How Long Does a 6-Week-Old Baby Sleep For?
In your baby’s first couple of weeks, getting sleep was something you could only daydream about. Now that your baby has reached her sixth week, though, her sleep and wake patterns may be starting to vaguely resemble the one you had before she was born. Those patterns will become more firmly established as your baby learns the concept of of day versus night and she gets more deep sleep.
Phases of Sleep
Your baby sleeps in the same cycle as adults. He goes through a drowsy period and experiences rapid-eye-movement sleep and then goes through light, deep and very deep sleep, according to Kids Health, sponsored by the Nemours Foundation. But your 6-week-old spends less time in each cycle and more time in the REM phase of sleep, probably because REM sleep aids in his brain development, according to the Baby Center website.
Your baby should spend 12 to 16 hours a day sleeping after she’s a month old, but she won’t sleep more than two to four hours at any given time in her first weeks, according to Baby Center. Because REM sleep isn’t as deep as non-REM, your baby is likely to awaken to small disruptions. At some point in her sixth to eighth week, she should start having shorter REM-sleep periods and longer deep-sleep periods. She should also be able to sleep for shorter periods during the day and longer periods at night. She will probably continue to feed at least once a night.
Sleeping Through the Night
Sleeping through the night is typically a milestone that occurs when a baby's 3 to 6 months old. Some babies are able to sleep this long when they're as young as 6 weeks, according to Baby Center. But don’t get your hopes up too high. Through the night generally means five to six hours.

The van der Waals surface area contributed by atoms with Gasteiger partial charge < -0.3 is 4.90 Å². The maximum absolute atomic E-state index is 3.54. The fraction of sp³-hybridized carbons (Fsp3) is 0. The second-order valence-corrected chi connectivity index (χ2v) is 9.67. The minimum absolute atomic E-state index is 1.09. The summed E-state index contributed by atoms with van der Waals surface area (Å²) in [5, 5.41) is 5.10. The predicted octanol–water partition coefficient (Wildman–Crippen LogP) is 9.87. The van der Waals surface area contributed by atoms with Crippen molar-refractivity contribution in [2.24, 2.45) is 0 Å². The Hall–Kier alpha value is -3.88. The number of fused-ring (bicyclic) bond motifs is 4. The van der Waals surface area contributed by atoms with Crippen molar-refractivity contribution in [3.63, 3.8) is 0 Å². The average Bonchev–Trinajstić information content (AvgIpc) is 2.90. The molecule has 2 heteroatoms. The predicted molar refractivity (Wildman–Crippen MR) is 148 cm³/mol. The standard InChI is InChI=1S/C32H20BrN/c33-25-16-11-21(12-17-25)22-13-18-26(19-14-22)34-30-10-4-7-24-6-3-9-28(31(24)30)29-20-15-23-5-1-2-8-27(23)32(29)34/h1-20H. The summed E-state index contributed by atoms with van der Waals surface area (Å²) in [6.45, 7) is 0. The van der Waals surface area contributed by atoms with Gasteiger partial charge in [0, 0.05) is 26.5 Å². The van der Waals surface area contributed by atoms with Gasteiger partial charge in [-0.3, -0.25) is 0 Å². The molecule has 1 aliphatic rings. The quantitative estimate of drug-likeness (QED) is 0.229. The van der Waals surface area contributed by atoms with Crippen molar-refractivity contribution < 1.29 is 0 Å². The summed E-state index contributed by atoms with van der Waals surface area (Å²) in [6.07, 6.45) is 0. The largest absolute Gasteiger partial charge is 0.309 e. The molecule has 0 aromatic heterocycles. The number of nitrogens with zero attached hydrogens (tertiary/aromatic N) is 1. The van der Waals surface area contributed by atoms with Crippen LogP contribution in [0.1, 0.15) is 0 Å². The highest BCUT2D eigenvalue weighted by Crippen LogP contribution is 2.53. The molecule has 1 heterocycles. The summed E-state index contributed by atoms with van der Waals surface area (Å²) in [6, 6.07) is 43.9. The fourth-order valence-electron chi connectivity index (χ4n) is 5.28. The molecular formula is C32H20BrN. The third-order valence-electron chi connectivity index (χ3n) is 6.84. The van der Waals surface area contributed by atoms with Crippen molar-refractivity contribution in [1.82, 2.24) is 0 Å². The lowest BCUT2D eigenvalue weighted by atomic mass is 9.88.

Help your baby delineate between night and day by interacting with him and exposing him to daylight and daytime sounds, suggests Baby Center. When bedtime draws near, follow a consistent bedtime routine. For example, dim the lights 30 minutes before bed, give him a warm bath and sing a relaxing lullaby. Whenever he squirms and fusses in his sleep, let him try to settle back down for a few minutes, unless you think he might be sick or uncomfortable, suggests Kids Health. If you don’t let him learn to self-soothe, he will continue to have trouble falling back asleep without being rocked and cuddled.
When to Call the Pediatrician
Talk to your pediatrician if your baby seems irritable and is difficult to soothe, suggests Kids Health. Also ask your pediatrician for input if you have trouble rousing or feeding your baby after she has been sleeping or if you’re concerned with how often or long she sleeps.